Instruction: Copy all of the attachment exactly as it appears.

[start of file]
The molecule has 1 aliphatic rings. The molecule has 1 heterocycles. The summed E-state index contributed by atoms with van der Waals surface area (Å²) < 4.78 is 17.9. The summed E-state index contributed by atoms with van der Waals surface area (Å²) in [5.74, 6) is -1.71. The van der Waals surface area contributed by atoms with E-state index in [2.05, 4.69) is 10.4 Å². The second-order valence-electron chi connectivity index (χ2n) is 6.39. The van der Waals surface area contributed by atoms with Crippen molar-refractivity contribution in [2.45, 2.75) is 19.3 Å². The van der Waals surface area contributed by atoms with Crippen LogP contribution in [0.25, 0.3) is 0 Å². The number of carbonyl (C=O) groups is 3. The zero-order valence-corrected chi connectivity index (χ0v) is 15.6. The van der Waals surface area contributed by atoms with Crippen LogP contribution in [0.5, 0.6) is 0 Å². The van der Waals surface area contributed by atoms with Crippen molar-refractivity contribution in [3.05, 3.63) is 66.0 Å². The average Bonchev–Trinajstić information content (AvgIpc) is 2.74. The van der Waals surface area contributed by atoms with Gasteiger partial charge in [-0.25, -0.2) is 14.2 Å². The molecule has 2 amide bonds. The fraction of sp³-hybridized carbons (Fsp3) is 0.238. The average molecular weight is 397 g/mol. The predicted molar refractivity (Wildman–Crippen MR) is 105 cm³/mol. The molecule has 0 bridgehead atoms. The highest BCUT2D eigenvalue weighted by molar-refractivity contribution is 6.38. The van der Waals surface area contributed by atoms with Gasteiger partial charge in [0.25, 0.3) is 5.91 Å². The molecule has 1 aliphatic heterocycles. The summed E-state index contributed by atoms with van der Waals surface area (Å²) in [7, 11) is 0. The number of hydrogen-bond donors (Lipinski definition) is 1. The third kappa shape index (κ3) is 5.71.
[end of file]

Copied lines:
The molecule has 1 aliphatic rings. The molecule has 1 heterocycles. The summed E-state index contributed by atoms with van der Waals surface area (Å²) < 4.78 is 17.9. The summed E-state index contributed by atoms with van der Waals surface area (Å²) in [5.74, 6) is -1.71. The van der Waals surface area contributed by atoms with E-state index in [2.05, 4.69) is 10.4 Å². The second-order valence-electron chi connectivity index (χ2n) is 6.39. The van der Waals surface area contributed by atoms with Crippen molar-refractivity contribution in [2.45, 2.75) is 19.3 Å². The van der Waals surface area contributed by atoms with Crippen LogP contribution in [0.25, 0.3) is 0 Å². The number of carbonyl (C=O) groups is 3. The zero-order valence-corrected chi connectivity index (χ0v) is 15.6. The van der Waals surface area contributed by atoms with Crippen LogP contribution in [0.5, 0.6) is 0 Å². The van der Waals surface area contributed by atoms with Crippen molar-refractivity contribution in [3.05, 3.63) is 66.0 Å². The average Bonchev–Trinajstić information content (AvgIpc) is 2.74. The van der Waals surface area contributed by atoms with Gasteiger partial charge in [-0.25, -0.2) is 14.2 Å². The molecule has 2 amide bonds. The fraction of sp³-hybridized carbons (Fsp3) is 0.238. The average molecular weight is 397 g/mol. The predicted molar refractivity (Wildman–Crippen MR) is 105 cm³/mol. The molecule has 0 bridgehead atoms. The highest BCUT2D eigenvalue weighted by molar-refractivity contribution is 6.38. The van der Waals surface area contributed by atoms with Gasteiger partial charge in [0.25, 0.3) is 5.91 Å². The molecule has 1 aliphatic heterocycles. The summed E-state index contributed by atoms with van der Waals surface area (Å²) in [7, 11) is 0. The number of hydrogen-bond donors (Lipinski definition) is 1. The third kappa shape index (κ3) is 5.71.